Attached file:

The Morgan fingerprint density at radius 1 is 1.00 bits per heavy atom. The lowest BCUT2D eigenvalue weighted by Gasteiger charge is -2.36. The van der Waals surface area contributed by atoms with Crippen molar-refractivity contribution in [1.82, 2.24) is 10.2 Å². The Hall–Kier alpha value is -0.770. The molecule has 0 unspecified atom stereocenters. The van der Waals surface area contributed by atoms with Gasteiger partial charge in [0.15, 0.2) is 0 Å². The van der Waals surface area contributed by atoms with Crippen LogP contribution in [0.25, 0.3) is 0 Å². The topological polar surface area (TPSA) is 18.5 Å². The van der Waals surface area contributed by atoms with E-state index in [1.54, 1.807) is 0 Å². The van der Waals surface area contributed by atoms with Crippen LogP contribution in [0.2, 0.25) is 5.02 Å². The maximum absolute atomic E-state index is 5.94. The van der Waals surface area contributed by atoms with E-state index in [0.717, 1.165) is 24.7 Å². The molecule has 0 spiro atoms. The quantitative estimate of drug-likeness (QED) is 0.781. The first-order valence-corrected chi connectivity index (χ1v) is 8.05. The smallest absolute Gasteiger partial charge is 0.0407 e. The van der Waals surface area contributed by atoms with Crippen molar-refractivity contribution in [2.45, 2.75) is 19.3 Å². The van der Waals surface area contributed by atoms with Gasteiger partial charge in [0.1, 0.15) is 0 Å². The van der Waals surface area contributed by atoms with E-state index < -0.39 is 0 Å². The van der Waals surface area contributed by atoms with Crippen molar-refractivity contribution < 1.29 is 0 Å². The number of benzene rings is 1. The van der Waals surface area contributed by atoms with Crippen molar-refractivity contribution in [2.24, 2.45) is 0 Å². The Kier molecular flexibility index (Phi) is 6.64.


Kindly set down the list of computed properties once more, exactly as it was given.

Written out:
The Morgan fingerprint density at radius 1 is 1.00 bits per heavy atom. The lowest BCUT2D eigenvalue weighted by Gasteiger charge is -2.36. The van der Waals surface area contributed by atoms with Crippen molar-refractivity contribution in [1.82, 2.24) is 10.2 Å². The Hall–Kier alpha value is -0.770. The molecule has 0 unspecified atom stereocenters. The van der Waals surface area contributed by atoms with Gasteiger partial charge in [0.15, 0.2) is 0 Å². The van der Waals surface area contributed by atoms with Crippen LogP contribution in [0.25, 0.3) is 0 Å². The topological polar surface area (TPSA) is 18.5 Å². The van der Waals surface area contributed by atoms with E-state index in [1.54, 1.807) is 0 Å². The van der Waals surface area contributed by atoms with Crippen LogP contribution in [0.2, 0.25) is 5.02 Å². The maximum absolute atomic E-state index is 5.94. The van der Waals surface area contributed by atoms with E-state index in [0.717, 1.165) is 24.7 Å². The molecule has 0 spiro atoms. The quantitative estimate of drug-likeness (QED) is 0.781. The first-order valence-corrected chi connectivity index (χ1v) is 8.05. The smallest absolute Gasteiger partial charge is 0.0407 e. The van der Waals surface area contributed by atoms with Crippen molar-refractivity contribution in [2.45, 2.75) is 19.3 Å². The van der Waals surface area contributed by atoms with Gasteiger partial charge in [0.1, 0.15) is 0 Å². The van der Waals surface area contributed by atoms with E-state index < -0.39 is 0 Å². The van der Waals surface area contributed by atoms with Crippen molar-refractivity contribution < 1.29 is 0 Å². The number of benzene rings is 1. The van der Waals surface area contributed by atoms with Crippen molar-refractivity contribution in [2.24, 2.45) is 0 Å². The Kier molecular flexibility index (Phi) is 6.64.